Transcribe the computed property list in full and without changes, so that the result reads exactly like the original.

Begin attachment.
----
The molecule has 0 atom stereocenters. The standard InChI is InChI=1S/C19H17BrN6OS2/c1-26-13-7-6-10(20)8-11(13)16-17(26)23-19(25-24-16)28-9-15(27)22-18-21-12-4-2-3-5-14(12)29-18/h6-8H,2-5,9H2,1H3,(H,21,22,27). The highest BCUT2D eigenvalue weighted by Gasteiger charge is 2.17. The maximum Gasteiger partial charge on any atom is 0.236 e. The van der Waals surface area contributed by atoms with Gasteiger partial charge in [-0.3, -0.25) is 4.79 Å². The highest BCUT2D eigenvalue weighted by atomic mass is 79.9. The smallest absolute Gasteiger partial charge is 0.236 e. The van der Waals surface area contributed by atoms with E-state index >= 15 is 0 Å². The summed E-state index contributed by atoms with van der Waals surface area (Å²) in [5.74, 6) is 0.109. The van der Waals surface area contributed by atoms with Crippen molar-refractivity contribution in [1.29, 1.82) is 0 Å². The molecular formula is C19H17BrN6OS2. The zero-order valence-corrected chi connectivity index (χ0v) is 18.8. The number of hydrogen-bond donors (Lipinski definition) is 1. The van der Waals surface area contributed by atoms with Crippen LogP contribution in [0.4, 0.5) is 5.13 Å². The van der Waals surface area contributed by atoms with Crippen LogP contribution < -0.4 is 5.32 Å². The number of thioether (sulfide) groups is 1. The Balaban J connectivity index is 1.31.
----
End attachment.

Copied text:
The molecule has 0 atom stereocenters. The standard InChI is InChI=1S/C19H17BrN6OS2/c1-26-13-7-6-10(20)8-11(13)16-17(26)23-19(25-24-16)28-9-15(27)22-18-21-12-4-2-3-5-14(12)29-18/h6-8H,2-5,9H2,1H3,(H,21,22,27). The highest BCUT2D eigenvalue weighted by Gasteiger charge is 2.17. The maximum Gasteiger partial charge on any atom is 0.236 e. The van der Waals surface area contributed by atoms with Gasteiger partial charge in [-0.3, -0.25) is 4.79 Å². The highest BCUT2D eigenvalue weighted by atomic mass is 79.9. The smallest absolute Gasteiger partial charge is 0.236 e. The van der Waals surface area contributed by atoms with E-state index >= 15 is 0 Å². The summed E-state index contributed by atoms with van der Waals surface area (Å²) in [5.74, 6) is 0.109. The van der Waals surface area contributed by atoms with Crippen molar-refractivity contribution in [1.29, 1.82) is 0 Å². The molecular formula is C19H17BrN6OS2. The zero-order valence-corrected chi connectivity index (χ0v) is 18.8. The number of hydrogen-bond donors (Lipinski definition) is 1. The van der Waals surface area contributed by atoms with Crippen LogP contribution in [0.4, 0.5) is 5.13 Å². The van der Waals surface area contributed by atoms with Crippen LogP contribution < -0.4 is 5.32 Å². The number of thioether (sulfide) groups is 1. The Balaban J connectivity index is 1.31.